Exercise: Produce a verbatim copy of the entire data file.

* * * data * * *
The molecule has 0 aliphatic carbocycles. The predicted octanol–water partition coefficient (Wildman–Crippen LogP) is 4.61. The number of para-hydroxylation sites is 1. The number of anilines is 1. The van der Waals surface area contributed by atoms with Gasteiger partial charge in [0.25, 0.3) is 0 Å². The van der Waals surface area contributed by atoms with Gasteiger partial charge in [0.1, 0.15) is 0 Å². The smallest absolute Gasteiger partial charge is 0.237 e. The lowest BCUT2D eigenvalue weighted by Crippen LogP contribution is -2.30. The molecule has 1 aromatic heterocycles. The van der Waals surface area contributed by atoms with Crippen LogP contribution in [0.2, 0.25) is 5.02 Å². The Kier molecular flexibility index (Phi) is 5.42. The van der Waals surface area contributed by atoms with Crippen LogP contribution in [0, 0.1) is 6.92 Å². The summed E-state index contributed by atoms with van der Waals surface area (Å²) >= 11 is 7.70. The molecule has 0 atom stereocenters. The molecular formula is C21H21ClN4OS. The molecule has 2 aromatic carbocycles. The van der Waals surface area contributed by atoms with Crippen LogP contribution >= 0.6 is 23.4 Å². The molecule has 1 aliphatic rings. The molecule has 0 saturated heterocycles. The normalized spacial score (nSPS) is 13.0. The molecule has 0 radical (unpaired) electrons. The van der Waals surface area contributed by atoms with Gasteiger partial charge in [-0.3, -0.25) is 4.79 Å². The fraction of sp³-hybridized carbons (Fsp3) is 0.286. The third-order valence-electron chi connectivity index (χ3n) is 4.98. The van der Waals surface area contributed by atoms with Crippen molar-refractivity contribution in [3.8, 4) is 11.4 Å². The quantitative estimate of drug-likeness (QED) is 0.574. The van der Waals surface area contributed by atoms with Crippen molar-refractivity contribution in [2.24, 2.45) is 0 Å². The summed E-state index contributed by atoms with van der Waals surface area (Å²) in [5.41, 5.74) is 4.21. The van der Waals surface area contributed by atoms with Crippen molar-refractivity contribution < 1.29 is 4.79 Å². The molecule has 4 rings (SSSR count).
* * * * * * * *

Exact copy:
The molecule has 0 aliphatic carbocycles. The predicted octanol–water partition coefficient (Wildman–Crippen LogP) is 4.61. The number of para-hydroxylation sites is 1. The number of anilines is 1. The van der Waals surface area contributed by atoms with Gasteiger partial charge in [0.25, 0.3) is 0 Å². The van der Waals surface area contributed by atoms with Gasteiger partial charge in [0.1, 0.15) is 0 Å². The smallest absolute Gasteiger partial charge is 0.237 e. The lowest BCUT2D eigenvalue weighted by Crippen LogP contribution is -2.30. The molecule has 1 aromatic heterocycles. The van der Waals surface area contributed by atoms with Crippen LogP contribution in [0.2, 0.25) is 5.02 Å². The Kier molecular flexibility index (Phi) is 5.42. The van der Waals surface area contributed by atoms with Crippen LogP contribution in [0, 0.1) is 6.92 Å². The summed E-state index contributed by atoms with van der Waals surface area (Å²) >= 11 is 7.70. The molecule has 0 atom stereocenters. The molecular formula is C21H21ClN4OS. The molecule has 2 aromatic carbocycles. The van der Waals surface area contributed by atoms with Crippen LogP contribution >= 0.6 is 23.4 Å². The molecule has 1 aliphatic rings. The molecule has 0 saturated heterocycles. The normalized spacial score (nSPS) is 13.0. The molecule has 0 radical (unpaired) electrons. The van der Waals surface area contributed by atoms with Gasteiger partial charge in [-0.3, -0.25) is 4.79 Å². The fraction of sp³-hybridized carbons (Fsp3) is 0.286. The third-order valence-electron chi connectivity index (χ3n) is 4.98. The van der Waals surface area contributed by atoms with Crippen molar-refractivity contribution in [3.8, 4) is 11.4 Å². The quantitative estimate of drug-likeness (QED) is 0.574. The van der Waals surface area contributed by atoms with Crippen molar-refractivity contribution in [2.24, 2.45) is 0 Å². The summed E-state index contributed by atoms with van der Waals surface area (Å²) in [5.41, 5.74) is 4.21. The van der Waals surface area contributed by atoms with Crippen molar-refractivity contribution < 1.29 is 4.79 Å². The molecule has 4 rings (SSSR count).